Once again, state voters — this time in Maine, hardly a conservative stronghold — have voted down same-sex marriage. Leaving what she thought would be a victory party after last week's balloting, an emotional Cecelia Burnett said, "I don't understand what the fear is, why people are so afraid of this change."
That's a big part of the problem for those on the gay-marriage side: They cannot imagine why, aside from bigotry, anyone would disagree with them.
To be sure, anyone on the traditional-marriage side who doesn't understand that denying marriage to same-sex couples imposes a serious burden on them is either willfully ignorant or hard-hearted. The thing is, empathy should go both ways.
Leaving aside that there undoubtedly are significant numbers of people who vote against gay marriage because they flat-out don't like gay people, there are serious and important reasons to vote against same-sex marriage — and these deserve to be taken seriously.
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For starters, gay marriage represents a cultural revolution, a fundamental redefinition of what marriage means.
Until the past 10 or 20 years, no society had ever sanctioned marriage between same-sex partners. It was unthinkable outside of a small radical fringe.
That's not an argument against gay marriage, but it is an explanation for why gay marriage remains unpopular in this country. Culture precedes politics.
Gay-marriage backers often say that civil rights shouldn't be submitted to a popular vote. If blacks in the Jim Crow South had depended on a majority vote to gain their civil rights, justice would have been a long time coming. That makes sense to people who see no moral or philosophical difference between race and homosexuality. But it is by no means clear that the two categories are interchangeable.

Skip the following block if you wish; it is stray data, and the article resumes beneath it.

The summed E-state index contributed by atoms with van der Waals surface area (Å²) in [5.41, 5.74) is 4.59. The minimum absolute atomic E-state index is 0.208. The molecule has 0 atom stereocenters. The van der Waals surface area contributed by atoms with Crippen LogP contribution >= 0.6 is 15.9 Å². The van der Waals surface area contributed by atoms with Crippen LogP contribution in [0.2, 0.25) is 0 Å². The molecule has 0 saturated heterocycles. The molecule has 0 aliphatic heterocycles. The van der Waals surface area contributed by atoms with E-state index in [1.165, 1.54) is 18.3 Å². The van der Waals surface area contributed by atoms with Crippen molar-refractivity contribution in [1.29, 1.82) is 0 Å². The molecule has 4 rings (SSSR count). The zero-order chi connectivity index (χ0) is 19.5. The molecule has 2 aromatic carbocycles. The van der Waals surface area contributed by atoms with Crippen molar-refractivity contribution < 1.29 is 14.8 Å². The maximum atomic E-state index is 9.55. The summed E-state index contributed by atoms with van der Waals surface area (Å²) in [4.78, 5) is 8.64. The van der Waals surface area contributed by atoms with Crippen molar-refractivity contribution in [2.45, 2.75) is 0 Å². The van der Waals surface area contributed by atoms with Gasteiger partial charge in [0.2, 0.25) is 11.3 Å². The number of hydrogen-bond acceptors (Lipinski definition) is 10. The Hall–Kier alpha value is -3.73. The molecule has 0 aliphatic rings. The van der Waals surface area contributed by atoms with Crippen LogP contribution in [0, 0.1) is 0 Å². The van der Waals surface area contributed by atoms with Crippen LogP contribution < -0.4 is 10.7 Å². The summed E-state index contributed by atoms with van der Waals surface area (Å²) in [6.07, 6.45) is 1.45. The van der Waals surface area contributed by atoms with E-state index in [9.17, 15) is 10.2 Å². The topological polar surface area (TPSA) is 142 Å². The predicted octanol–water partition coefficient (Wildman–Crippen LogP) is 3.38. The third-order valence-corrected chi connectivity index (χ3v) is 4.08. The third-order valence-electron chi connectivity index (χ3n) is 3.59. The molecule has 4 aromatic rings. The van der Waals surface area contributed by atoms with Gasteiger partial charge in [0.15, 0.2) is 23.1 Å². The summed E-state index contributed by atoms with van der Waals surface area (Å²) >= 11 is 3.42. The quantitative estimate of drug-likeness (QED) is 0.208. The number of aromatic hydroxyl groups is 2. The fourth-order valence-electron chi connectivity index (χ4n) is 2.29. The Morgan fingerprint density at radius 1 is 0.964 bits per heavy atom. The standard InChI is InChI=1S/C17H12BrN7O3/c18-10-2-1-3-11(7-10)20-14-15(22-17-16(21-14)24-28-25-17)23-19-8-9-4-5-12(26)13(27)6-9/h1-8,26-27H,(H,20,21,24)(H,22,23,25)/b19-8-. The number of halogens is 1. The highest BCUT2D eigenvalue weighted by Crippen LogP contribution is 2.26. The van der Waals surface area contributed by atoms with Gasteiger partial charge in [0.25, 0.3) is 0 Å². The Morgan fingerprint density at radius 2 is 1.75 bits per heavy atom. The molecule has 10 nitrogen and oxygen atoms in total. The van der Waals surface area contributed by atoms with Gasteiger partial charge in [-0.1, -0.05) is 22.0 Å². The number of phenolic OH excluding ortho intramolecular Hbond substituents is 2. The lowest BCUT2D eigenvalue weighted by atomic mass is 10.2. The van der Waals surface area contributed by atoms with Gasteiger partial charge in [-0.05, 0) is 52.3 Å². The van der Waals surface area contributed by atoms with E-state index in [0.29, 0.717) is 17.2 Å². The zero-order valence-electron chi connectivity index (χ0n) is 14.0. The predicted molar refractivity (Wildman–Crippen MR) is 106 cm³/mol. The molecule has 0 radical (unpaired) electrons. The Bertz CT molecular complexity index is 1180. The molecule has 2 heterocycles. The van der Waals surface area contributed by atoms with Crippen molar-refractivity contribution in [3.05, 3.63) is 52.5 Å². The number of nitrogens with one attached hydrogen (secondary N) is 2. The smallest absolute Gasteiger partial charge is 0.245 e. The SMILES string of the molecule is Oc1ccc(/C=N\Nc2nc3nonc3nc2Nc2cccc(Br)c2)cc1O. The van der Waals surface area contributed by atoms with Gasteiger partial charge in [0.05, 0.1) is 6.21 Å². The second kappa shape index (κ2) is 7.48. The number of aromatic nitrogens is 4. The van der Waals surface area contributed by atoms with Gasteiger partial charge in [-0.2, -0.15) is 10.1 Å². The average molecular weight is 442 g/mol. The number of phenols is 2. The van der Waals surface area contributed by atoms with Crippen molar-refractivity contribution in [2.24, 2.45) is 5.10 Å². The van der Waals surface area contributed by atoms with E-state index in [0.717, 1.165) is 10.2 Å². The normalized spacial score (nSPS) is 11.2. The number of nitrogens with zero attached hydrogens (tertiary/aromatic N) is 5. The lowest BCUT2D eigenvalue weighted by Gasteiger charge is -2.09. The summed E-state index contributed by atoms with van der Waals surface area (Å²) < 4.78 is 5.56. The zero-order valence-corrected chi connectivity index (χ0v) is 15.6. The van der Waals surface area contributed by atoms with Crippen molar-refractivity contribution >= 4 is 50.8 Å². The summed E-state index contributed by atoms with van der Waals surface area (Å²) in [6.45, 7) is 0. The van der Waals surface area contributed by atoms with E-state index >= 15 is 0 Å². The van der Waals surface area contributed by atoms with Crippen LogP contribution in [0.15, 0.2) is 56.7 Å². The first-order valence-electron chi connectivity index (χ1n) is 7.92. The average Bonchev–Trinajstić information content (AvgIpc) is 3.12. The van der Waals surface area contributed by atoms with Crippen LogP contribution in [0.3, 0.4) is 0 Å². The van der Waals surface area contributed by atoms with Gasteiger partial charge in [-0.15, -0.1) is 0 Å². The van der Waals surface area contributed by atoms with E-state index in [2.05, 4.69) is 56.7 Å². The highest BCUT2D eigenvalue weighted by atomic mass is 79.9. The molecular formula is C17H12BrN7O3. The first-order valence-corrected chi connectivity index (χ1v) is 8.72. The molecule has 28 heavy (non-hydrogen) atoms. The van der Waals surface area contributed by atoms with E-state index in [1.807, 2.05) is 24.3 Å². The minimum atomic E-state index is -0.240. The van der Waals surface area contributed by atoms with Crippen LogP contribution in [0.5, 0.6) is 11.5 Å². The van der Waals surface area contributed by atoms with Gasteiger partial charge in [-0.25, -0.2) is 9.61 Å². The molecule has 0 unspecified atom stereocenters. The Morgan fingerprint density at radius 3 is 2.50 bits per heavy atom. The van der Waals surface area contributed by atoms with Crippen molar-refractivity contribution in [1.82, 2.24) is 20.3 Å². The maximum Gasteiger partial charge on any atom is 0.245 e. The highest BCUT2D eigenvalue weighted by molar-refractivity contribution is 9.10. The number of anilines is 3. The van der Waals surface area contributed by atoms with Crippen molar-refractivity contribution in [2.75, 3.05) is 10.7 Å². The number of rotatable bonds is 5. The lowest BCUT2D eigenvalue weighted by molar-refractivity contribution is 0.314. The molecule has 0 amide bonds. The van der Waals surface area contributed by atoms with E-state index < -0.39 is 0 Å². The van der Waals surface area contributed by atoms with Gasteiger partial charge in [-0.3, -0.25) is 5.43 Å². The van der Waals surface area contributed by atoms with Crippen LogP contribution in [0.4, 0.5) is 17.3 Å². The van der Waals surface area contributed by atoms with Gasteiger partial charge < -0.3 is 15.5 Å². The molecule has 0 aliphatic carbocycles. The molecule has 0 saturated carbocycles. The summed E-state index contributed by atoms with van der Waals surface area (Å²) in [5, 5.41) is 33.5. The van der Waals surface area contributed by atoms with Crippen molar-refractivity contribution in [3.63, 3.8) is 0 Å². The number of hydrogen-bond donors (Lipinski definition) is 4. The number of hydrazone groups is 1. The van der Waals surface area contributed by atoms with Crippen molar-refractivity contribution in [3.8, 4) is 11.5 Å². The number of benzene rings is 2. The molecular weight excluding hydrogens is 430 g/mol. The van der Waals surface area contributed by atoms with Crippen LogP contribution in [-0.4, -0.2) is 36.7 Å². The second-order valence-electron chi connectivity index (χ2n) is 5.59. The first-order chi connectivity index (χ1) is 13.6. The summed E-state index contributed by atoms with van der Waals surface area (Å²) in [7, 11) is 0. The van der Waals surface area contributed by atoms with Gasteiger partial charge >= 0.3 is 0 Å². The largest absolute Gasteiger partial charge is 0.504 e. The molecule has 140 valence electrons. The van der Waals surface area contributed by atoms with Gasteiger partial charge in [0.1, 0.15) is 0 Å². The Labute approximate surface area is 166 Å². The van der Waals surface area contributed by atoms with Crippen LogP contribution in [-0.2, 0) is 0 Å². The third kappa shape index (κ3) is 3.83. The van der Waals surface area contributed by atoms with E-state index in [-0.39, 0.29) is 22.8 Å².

Which brings us to another reason majorities oppose gay marriage: the belief that its supporters are all too willing to force their own particular view of marriage and its meaning on an unwilling society.
It's simply not true that their viewpoint is neutral. To believe that same-sex marriage is the equivalent of heterosexual marriage is to accept that the essence of marriage is fundamentally different from what it has always been.
Perhaps society will embrace that new understanding — but that's exactly what it is, and traditionalists should not be faulted for intuiting that the moral and cultural implications of this shift are likely to be far-reaching and imperfectly understood. At a time in which the traditional understanding of marriage, its duties and its obligations has been breaking down under a variety of cultural assaults, it should surprise no one that most voters are afraid of radical change.
And thoughtful traditionalists understand that legalizing same-sex marriage might bring about restrictions on freedom of speech and association, particularly for churches and religious organizations.
None of this is a case per se against gay marriage, for which a strong moral argument certainly can be made. It is rather to say that with gay-marriage proponents racking up loss after loss in state balloting, they would do well to quit falling back on the self-serving "bigotry" excuse and do what they (quite justifiably) ask of their opponents: imagine what this issue looks like through the eyes of people not like themselves.